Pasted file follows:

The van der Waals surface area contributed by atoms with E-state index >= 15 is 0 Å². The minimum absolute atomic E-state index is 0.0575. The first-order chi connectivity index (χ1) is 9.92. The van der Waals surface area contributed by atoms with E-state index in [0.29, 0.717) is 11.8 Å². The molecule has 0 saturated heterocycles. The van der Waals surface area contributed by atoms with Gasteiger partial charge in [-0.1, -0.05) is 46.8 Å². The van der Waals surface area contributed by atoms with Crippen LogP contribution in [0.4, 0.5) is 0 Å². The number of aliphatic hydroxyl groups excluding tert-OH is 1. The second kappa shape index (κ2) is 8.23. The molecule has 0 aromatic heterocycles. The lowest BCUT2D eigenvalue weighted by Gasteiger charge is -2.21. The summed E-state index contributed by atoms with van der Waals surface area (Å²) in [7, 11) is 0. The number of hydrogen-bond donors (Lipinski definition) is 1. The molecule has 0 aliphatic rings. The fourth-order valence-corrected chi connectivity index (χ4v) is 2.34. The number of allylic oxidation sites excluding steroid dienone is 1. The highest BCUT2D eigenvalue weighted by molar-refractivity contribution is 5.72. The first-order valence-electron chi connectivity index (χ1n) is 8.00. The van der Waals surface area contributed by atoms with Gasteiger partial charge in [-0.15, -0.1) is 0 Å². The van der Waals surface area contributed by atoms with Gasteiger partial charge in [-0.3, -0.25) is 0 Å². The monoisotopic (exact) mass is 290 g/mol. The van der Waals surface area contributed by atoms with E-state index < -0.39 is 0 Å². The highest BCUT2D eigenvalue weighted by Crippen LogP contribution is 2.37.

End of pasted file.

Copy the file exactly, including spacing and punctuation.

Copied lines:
The van der Waals surface area contributed by atoms with E-state index >= 15 is 0 Å². The minimum absolute atomic E-state index is 0.0575. The first-order chi connectivity index (χ1) is 9.92. The van der Waals surface area contributed by atoms with E-state index in [0.29, 0.717) is 11.8 Å². The molecule has 0 saturated heterocycles. The van der Waals surface area contributed by atoms with Gasteiger partial charge in [-0.1, -0.05) is 46.8 Å². The van der Waals surface area contributed by atoms with Crippen LogP contribution in [0.4, 0.5) is 0 Å². The number of aliphatic hydroxyl groups excluding tert-OH is 1. The second kappa shape index (κ2) is 8.23. The molecule has 0 aromatic heterocycles. The lowest BCUT2D eigenvalue weighted by Gasteiger charge is -2.21. The summed E-state index contributed by atoms with van der Waals surface area (Å²) in [7, 11) is 0. The number of hydrogen-bond donors (Lipinski definition) is 1. The molecule has 0 aliphatic rings. The fourth-order valence-corrected chi connectivity index (χ4v) is 2.34. The number of allylic oxidation sites excluding steroid dienone is 1. The highest BCUT2D eigenvalue weighted by molar-refractivity contribution is 5.72. The first-order valence-electron chi connectivity index (χ1n) is 8.00. The van der Waals surface area contributed by atoms with Gasteiger partial charge in [-0.15, -0.1) is 0 Å². The van der Waals surface area contributed by atoms with Gasteiger partial charge in [-0.3, -0.25) is 0 Å². The monoisotopic (exact) mass is 290 g/mol. The van der Waals surface area contributed by atoms with E-state index < -0.39 is 0 Å². The highest BCUT2D eigenvalue weighted by Crippen LogP contribution is 2.37.